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From vintage jukeboxes to Southern-inspired Mexican comfort foods, Dove’s Luncheonette serves all dayparts, and loyal guests come often.

Dove’s Luncheonette
Owner: One Off Hospitality
Location: Chicago
Description: Retro diner where Southern comfort meets Mexican cuisine.
Opened: September 2014

Adiner with a retro vibe, set to a backdrop of 1960s and ’70s soul and blues, Dove’s Luncheonette serves Southern-inspired Mexican cuisine that’s earning kudos from repeat guests and first-timers alike.

The 41-stool restaurant in Chicago’s Wicker Park neighborhood doesn’t take reservations and is open for breakfast, lunch, and dinner seven days a week. General manager Sarah Humphreys says some neighborhood customers show up for multiple meals in a single day, enjoying an atmosphere that stays true to Paul Kahan’s One Off Hospitality Group’s lineup of unique concepts.

“We are continuing to operate in the groove that we have etched out for ourselves,” Humphreys says. “We want to be a place where people come for breakfast and then back for dinner.”

The restaurant’s name is inspired by the character Dove Linkhorn in the 1956 Nelson Algren novel A Walk on the Wild Side. Algren lived in Wicker Park from 1959 to 1975, and his book provided the owners of Dove’s Luncheonette with memorable quotes such as: “Never eat at a place called Mom’s.”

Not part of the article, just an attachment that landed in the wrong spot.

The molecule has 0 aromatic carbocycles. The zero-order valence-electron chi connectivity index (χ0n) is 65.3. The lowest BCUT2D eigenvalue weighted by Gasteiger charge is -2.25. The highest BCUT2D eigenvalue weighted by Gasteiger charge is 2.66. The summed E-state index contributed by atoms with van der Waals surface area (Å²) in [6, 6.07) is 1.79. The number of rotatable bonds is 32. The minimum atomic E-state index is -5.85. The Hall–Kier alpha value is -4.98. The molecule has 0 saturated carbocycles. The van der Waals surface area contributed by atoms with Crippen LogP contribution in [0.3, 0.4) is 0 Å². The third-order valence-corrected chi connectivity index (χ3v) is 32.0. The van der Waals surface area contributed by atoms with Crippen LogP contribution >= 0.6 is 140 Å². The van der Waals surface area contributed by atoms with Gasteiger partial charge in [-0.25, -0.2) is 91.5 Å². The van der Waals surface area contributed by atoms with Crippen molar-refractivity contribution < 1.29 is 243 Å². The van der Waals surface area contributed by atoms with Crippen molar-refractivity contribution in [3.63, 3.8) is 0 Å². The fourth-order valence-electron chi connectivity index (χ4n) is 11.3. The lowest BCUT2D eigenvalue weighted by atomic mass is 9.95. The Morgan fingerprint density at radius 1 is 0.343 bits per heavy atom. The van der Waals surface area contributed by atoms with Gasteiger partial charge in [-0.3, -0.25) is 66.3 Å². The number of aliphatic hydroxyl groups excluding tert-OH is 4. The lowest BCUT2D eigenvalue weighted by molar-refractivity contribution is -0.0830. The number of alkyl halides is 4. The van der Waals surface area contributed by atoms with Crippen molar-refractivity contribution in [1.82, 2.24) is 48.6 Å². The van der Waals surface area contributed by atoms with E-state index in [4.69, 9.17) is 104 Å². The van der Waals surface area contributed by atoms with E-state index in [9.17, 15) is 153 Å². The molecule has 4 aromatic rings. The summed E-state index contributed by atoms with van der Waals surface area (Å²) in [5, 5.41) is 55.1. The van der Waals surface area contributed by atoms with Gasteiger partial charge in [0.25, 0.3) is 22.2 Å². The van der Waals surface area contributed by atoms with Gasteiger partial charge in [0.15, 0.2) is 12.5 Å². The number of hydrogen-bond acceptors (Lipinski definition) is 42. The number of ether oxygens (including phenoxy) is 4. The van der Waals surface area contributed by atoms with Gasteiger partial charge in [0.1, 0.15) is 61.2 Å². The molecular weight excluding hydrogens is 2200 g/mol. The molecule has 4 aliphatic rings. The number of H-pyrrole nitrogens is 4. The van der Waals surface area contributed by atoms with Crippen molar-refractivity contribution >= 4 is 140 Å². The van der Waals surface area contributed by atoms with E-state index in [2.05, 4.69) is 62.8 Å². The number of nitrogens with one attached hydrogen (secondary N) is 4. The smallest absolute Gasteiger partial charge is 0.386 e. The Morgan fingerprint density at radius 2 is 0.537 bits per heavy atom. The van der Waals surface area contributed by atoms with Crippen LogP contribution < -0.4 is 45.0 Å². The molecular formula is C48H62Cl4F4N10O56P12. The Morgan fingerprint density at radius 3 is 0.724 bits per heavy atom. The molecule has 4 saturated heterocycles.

Dove’s, which opened in September 2014, doesn’t suffer from any of the same apprehension. Humphreys says Dove’s Luncheonette “is right on target” to meet first-year projections: Tickets average $20, and the restaurant does between 275 and 300 covers daily, up to 325 for brunch. Food costs are running about 27 percent.

“In the beginning we were trying to attract commuters by opening at 7 a.m.,” Humphreys says. “What we found is that they were only interested in commuting.” As a result, Dove’s now opens at 9 a.m., and revenues have remained the same.

Best-selling dishes include Chicken Fried Chicken—buttermilk-fried chicken smothered in chorizo verde gravy with sweet peas and pearl onions; Enchilada de Cochinillo with corn tortilla and roasted suckling pig with mole verde, queso fresco, cilantro, onions, pepitas, and chicharrones; and The Smoked Brisket Hash with two eggs and Texas toast, which runs as a special but is almost always available.

“The reaction to our food has been very positive, and that is somewhat surprising given how critical people can be today,” says Dennis Bernard, the chef de cuisine. “Our food is simple and straightforward. We were trying to fill a gap in the neighborhood because there was no diner.”

The positive response was immediate.


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